Retired Police Officer Returns To Warship He Served On

By Ron Fanfair

Ron Fanfair

Writer/Photographer

As a member of Canada’s Navy during World War II, George (Chad) Chadwick served on the HMCS Haida as an engineer before transitioning to policing.

Designated a National Historic Site of Canada in 1984, Haida - which sank more enemy surface tonnage than any other Canadian warship and was known as the ‘Fightingest Ship in the Canadian Navy’ - is docked in Hamilton as a museum ship.

On July 7, Chadwick and other members of the Toronto Police Military Veterans Association (TPMVA) visited the museum for a tour of the historic ship.

Group of people climbing up the walkway to board a docked warship
Chadwick boards the Haida for the first time in 77 years Photo: Matthew Scarlino

“It was better than I figured and just excellent,” he said.

After the war ended in 1945, the veteran volunteered to stay on with the Navy and served on the HMCS Haida with a skeleton crew through the following winter.

“The war ended and they decommissioned her,” Chadwick, who also served on HMCS Warrior which was Canada’s first Aircraft carrier, and the HMCS Magnificent and Sioux, recalled. “We had to stay on and put steam up to keep her from freezing because they wanted to use it. I manned the ship with a crew of 30.”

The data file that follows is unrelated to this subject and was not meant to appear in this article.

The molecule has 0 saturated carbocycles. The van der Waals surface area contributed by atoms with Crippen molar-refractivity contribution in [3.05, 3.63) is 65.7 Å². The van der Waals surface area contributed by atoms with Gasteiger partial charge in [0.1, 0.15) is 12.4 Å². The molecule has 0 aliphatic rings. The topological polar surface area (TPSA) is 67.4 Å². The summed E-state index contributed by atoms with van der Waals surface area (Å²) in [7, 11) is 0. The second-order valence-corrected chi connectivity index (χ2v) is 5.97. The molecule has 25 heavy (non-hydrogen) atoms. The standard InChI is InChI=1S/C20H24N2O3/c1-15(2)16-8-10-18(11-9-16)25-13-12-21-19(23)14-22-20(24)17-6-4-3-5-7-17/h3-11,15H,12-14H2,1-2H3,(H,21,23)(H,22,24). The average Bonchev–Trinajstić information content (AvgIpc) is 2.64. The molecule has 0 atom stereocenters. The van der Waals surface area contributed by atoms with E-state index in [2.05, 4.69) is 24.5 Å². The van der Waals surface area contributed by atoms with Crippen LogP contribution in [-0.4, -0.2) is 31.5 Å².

After his military service, Chadwick joined the North York Police Department which in 1957 amalgamated into Metro Toronto Police Service. He served for many years at 41 Division before retiring in 1984.

Retired Staff Superintendent Jack Reid also made the trip to Hamilton. He is the last living Toronto Police member who took leave from the organization to serve in World War II.

Sergeant John Lo Bianco, the Second Vice-President of the TPMVA, organized the day trip.

Group of men stand next to a docked warship
Members of the Toronto Police Military Veterans Association pose with Haida Photo: Matthew Scarlino

“To recognize the 100th anniversary, we decided to honour our surviving World War II veterans and relive history first-hand with them by bringing them back to see the ships they served on,” the Toronto Police Armament Section member said. “It was truly a memorable experience for us to be on the ship with one of our own who served on her at the end of the war.”

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